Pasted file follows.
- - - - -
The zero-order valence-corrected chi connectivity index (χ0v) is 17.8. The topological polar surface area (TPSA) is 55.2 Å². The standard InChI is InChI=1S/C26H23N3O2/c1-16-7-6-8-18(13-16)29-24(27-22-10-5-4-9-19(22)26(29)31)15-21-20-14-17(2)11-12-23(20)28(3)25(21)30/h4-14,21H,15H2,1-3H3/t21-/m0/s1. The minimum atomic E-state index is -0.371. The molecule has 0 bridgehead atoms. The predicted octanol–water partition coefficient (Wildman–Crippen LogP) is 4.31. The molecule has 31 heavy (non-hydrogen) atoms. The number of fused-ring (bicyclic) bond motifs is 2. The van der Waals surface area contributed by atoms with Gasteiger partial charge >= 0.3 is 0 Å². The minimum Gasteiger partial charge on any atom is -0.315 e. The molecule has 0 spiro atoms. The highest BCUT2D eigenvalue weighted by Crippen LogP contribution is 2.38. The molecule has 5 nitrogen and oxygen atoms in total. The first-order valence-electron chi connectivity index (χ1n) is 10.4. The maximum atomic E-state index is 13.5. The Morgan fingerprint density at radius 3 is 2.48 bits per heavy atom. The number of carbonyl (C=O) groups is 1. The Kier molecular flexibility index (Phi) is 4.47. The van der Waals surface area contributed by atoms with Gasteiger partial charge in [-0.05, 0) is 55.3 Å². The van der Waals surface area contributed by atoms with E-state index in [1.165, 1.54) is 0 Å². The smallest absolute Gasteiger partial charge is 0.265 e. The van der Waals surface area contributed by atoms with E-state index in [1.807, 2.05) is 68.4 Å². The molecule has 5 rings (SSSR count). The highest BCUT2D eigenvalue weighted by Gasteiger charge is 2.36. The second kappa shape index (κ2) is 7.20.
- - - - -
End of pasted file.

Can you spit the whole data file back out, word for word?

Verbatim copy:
The zero-order valence-corrected chi connectivity index (χ0v) is 17.8. The topological polar surface area (TPSA) is 55.2 Å². The standard InChI is InChI=1S/C26H23N3O2/c1-16-7-6-8-18(13-16)29-24(27-22-10-5-4-9-19(22)26(29)31)15-21-20-14-17(2)11-12-23(20)28(3)25(21)30/h4-14,21H,15H2,1-3H3/t21-/m0/s1. The minimum atomic E-state index is -0.371. The molecule has 0 bridgehead atoms. The predicted octanol–water partition coefficient (Wildman–Crippen LogP) is 4.31. The molecule has 31 heavy (non-hydrogen) atoms. The number of fused-ring (bicyclic) bond motifs is 2. The van der Waals surface area contributed by atoms with Gasteiger partial charge >= 0.3 is 0 Å². The minimum Gasteiger partial charge on any atom is -0.315 e. The molecule has 0 spiro atoms. The highest BCUT2D eigenvalue weighted by Crippen LogP contribution is 2.38. The molecule has 5 nitrogen and oxygen atoms in total. The first-order valence-electron chi connectivity index (χ1n) is 10.4. The maximum atomic E-state index is 13.5. The Morgan fingerprint density at radius 3 is 2.48 bits per heavy atom. The number of carbonyl (C=O) groups is 1. The Kier molecular flexibility index (Phi) is 4.47. The van der Waals surface area contributed by atoms with Gasteiger partial charge in [-0.05, 0) is 55.3 Å². The van der Waals surface area contributed by atoms with E-state index in [1.165, 1.54) is 0 Å². The smallest absolute Gasteiger partial charge is 0.265 e. The van der Waals surface area contributed by atoms with E-state index in [1.807, 2.05) is 68.4 Å². The molecule has 5 rings (SSSR count). The highest BCUT2D eigenvalue weighted by Gasteiger charge is 2.36. The second kappa shape index (κ2) is 7.20.